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  • Jeff Toister

    I really like the point of this article. I'm currently doing an experiment where I test how various companies use social media from a customer's perspective. I'm finding most companies I do business with are a lot more media and a lot less social. The truly good ones are using Facebook, Twitter, etc. to engage me and make my customer experience better, not just bombard me with endless announcements and promotions.

  • Jon Coon

    From a personal branding and corporate perspective I completely agree with this post. From a individual information sharing point of view I do not. If I read an article or come across an interesting event I do not want to take the time to tweet the link through bit.ly AND post it on facebook so the appearance is better. Therefore, a certain segment of the audience may not be able to view something very relevant to them. I simply want to get the information out in a manner than is most easily accessible to my friends AND followers. Essentially, reaching the widest audience. I understand this may not be the optimal approach but it is a big time saver. On the other hand, if I have a very large personal brand or if I was getting paid to build a brand I very likely would take the time.

  • David Osedach

    I like what GOOGLE Buzz is doing and can't wait until they are back on Huffington Post.

  • Jasper Blake

    A great point well made, and one that can't be reiterated too often. We are too bombarded by new ways to automate social media, especially on Twitter, and it is very easy to be lulled into thinking that it might be a good idea. I do auto-tweet blog updates, and I have been known to copy Tweets with links in them to Facebook & MySpace to pass on interesting stories, but I have resisted automation as much as possible as I do think the personal & tailored approach is better in the end. Its not the quantity of followers/fans that is important, it is the quality of the engagement. Better to engage with one follower who becomes a loyal customer than be followed by 100 that don't even look at your content after the initial follow. I often have arguments with people over automation and it is nice to be able to point to some validation for my approach! Thanks!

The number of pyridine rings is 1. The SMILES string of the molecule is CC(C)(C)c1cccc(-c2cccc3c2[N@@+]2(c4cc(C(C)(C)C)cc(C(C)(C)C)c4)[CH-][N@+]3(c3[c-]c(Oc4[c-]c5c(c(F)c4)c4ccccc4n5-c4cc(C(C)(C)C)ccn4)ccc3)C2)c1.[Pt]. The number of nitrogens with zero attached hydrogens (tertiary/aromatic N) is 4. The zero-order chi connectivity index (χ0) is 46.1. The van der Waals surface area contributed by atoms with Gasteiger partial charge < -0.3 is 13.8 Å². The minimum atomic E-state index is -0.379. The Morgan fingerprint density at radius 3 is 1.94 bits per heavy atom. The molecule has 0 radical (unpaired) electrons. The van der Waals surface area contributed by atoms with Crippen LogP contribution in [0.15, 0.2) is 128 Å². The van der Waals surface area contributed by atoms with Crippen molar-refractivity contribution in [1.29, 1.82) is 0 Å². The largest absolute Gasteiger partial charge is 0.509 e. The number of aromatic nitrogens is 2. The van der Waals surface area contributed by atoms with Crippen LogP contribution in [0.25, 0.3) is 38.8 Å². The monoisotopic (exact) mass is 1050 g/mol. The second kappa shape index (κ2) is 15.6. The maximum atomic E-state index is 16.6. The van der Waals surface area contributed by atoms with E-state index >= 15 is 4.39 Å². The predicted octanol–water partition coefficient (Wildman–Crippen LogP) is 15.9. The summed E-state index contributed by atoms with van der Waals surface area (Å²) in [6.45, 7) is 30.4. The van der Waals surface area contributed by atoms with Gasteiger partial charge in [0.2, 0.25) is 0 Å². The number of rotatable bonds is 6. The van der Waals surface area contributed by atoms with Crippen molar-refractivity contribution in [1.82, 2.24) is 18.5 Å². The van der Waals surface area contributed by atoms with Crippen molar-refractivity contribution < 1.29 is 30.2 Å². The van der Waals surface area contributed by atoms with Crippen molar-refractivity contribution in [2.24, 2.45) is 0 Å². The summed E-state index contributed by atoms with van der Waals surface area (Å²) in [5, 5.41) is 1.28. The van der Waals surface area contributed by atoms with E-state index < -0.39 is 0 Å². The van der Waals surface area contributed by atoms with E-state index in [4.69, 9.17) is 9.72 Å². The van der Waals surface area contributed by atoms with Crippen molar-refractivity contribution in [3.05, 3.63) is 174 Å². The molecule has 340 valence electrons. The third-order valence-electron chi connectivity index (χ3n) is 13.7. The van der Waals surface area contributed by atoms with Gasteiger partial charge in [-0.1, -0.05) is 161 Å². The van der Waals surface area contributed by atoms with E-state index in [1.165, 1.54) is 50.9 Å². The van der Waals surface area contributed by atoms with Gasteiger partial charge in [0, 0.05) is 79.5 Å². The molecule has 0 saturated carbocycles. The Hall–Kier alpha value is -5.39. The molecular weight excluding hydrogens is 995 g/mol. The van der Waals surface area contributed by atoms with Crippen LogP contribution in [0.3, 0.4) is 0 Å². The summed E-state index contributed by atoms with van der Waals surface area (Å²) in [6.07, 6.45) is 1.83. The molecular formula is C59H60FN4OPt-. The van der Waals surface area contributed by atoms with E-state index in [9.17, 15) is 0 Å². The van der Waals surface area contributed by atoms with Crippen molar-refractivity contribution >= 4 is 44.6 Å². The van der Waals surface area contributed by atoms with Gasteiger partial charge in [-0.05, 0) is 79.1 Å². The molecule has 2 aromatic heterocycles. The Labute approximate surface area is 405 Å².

• Marie Goltara

    This has to be one of my favorite articles. Syncing all of social networks, while simple and quick, definitely hinders the importance of each network. If Facebook, Twitter, LinkedIn and others all had the same audience, there would be no need to have a presence on each of them. This is clearly not the case! I think it's great to be able to select certain content to be pushed into other networks, but not all of the content you post is going to be relevant in every single network. Really enjoyed reading your article, Gina!

  • therichbrooks

    Like everything else, this is a balancing act. I purposely haven't synced Twitter and LinkedIn, because they serve different purposes, and to a degree, I'm a different person on each. And, like you say, broadcasting to all your social media sites doesn't exactly invite conversation.

    However, sometimes social media is for being social, and for other times its about sharing/broadcasting information.

    I use ping.fm and hootsuite as appropriate. For most updates I use Twitter (and sometimes FB), but occasionally there's a blog post I really want to share with everyone, or if we have some big news, and then I ping my networks.

    Everything in moderation.

  • Patricia Mejia

    Thanks for this Gina. I find auto-feeds really frustrating. I find myself hiding even the people I like and respect who do this too much. For a pub like ReadWriteWeb I'll give them a pass. They put out so much great content that I don't mind seeing them in multiple streams, but for personal connections it's a real no-no. I think marketers are really struggling to juggle all of the new channels with the traditional ones that haven't really gone away. Auto-feeding content may seem like a low-maintenance way to get engaged but it really yields the opposite result when viewed from a follower or fan's perspective...total disengagement land.

  • Steinar Knutsen

    I totally agree it's unacceptable to feed posts to various social networks if you're not checking them regularly for any feedback and engaging with your readers. I do however see value in sending the same information through various channels depending on the audience, if you intend on engaging readers.

    Quite frankly, the average person doesn't have accounts on Twitter, Facebook & Buzz, plus a subscription to your newsletter, RSS feed and iTunes podcast. Most people participate in one of these and therefore have no clue that the same messages are being sent out to a number of networks.

    And those who understand this, know that if they subscribe to one of these communication channels that'll do the job, right?

    _______________
    Steinar Knutsen